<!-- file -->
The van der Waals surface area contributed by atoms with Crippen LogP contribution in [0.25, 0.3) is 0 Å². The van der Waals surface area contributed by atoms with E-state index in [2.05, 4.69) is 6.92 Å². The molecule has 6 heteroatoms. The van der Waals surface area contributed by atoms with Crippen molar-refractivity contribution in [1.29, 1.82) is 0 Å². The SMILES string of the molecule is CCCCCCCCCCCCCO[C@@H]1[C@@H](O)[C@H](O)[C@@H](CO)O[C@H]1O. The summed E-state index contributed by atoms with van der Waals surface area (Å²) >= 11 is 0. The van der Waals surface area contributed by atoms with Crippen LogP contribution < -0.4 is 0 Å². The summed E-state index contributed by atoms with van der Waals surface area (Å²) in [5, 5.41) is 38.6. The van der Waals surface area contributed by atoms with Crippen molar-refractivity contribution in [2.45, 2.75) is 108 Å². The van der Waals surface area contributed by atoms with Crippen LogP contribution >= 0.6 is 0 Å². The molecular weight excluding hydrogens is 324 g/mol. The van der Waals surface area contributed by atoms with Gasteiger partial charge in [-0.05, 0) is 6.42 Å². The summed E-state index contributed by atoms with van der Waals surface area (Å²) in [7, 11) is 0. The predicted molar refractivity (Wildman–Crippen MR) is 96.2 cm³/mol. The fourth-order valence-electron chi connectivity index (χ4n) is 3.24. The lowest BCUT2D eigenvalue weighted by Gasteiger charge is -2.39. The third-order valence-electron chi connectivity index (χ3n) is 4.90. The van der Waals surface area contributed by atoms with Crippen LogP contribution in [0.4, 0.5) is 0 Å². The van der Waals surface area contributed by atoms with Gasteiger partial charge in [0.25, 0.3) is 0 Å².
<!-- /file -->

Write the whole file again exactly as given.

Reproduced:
The van der Waals surface area contributed by atoms with Crippen LogP contribution in [0.25, 0.3) is 0 Å². The van der Waals surface area contributed by atoms with E-state index in [2.05, 4.69) is 6.92 Å². The molecule has 6 heteroatoms. The van der Waals surface area contributed by atoms with Crippen molar-refractivity contribution in [1.29, 1.82) is 0 Å². The SMILES string of the molecule is CCCCCCCCCCCCCO[C@@H]1[C@@H](O)[C@H](O)[C@@H](CO)O[C@H]1O. The summed E-state index contributed by atoms with van der Waals surface area (Å²) >= 11 is 0. The van der Waals surface area contributed by atoms with Crippen LogP contribution < -0.4 is 0 Å². The summed E-state index contributed by atoms with van der Waals surface area (Å²) in [5, 5.41) is 38.6. The van der Waals surface area contributed by atoms with Crippen molar-refractivity contribution in [2.45, 2.75) is 108 Å². The van der Waals surface area contributed by atoms with Crippen LogP contribution >= 0.6 is 0 Å². The molecular weight excluding hydrogens is 324 g/mol. The van der Waals surface area contributed by atoms with Gasteiger partial charge in [-0.05, 0) is 6.42 Å². The summed E-state index contributed by atoms with van der Waals surface area (Å²) in [7, 11) is 0. The predicted molar refractivity (Wildman–Crippen MR) is 96.2 cm³/mol. The fourth-order valence-electron chi connectivity index (χ4n) is 3.24. The lowest BCUT2D eigenvalue weighted by Gasteiger charge is -2.39. The third-order valence-electron chi connectivity index (χ3n) is 4.90. The van der Waals surface area contributed by atoms with Crippen LogP contribution in [0.4, 0.5) is 0 Å². The van der Waals surface area contributed by atoms with Gasteiger partial charge in [0.25, 0.3) is 0 Å².